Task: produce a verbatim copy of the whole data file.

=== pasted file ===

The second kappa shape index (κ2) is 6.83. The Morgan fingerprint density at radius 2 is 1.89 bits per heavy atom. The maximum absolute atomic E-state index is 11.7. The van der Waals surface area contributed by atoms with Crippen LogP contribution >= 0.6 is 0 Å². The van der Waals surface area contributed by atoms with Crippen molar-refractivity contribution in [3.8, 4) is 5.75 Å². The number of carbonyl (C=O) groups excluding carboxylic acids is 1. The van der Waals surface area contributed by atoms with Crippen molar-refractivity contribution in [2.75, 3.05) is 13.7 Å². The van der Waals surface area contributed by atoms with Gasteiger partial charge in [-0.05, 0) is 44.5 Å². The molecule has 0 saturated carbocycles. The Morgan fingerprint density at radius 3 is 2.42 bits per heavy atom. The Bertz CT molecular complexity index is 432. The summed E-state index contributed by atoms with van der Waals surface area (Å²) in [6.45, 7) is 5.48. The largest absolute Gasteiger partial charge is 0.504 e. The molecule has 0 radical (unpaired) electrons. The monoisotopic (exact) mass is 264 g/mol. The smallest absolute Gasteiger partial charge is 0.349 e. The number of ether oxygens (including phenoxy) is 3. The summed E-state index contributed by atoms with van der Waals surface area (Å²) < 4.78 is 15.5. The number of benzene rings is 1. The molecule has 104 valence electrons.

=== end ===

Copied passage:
The second kappa shape index (κ2) is 6.83. The Morgan fingerprint density at radius 2 is 1.89 bits per heavy atom. The maximum absolute atomic E-state index is 11.7. The van der Waals surface area contributed by atoms with Crippen LogP contribution >= 0.6 is 0 Å². The van der Waals surface area contributed by atoms with Crippen molar-refractivity contribution in [3.8, 4) is 5.75 Å². The number of carbonyl (C=O) groups excluding carboxylic acids is 1. The van der Waals surface area contributed by atoms with Crippen molar-refractivity contribution in [2.75, 3.05) is 13.7 Å². The van der Waals surface area contributed by atoms with Gasteiger partial charge in [-0.05, 0) is 44.5 Å². The molecule has 0 saturated carbocycles. The Morgan fingerprint density at radius 3 is 2.42 bits per heavy atom. The Bertz CT molecular complexity index is 432. The summed E-state index contributed by atoms with van der Waals surface area (Å²) in [6.45, 7) is 5.48. The largest absolute Gasteiger partial charge is 0.504 e. The molecule has 0 radical (unpaired) electrons. The monoisotopic (exact) mass is 264 g/mol. The smallest absolute Gasteiger partial charge is 0.349 e. The number of ether oxygens (including phenoxy) is 3. The summed E-state index contributed by atoms with van der Waals surface area (Å²) < 4.78 is 15.5. The number of benzene rings is 1. The molecule has 104 valence electrons.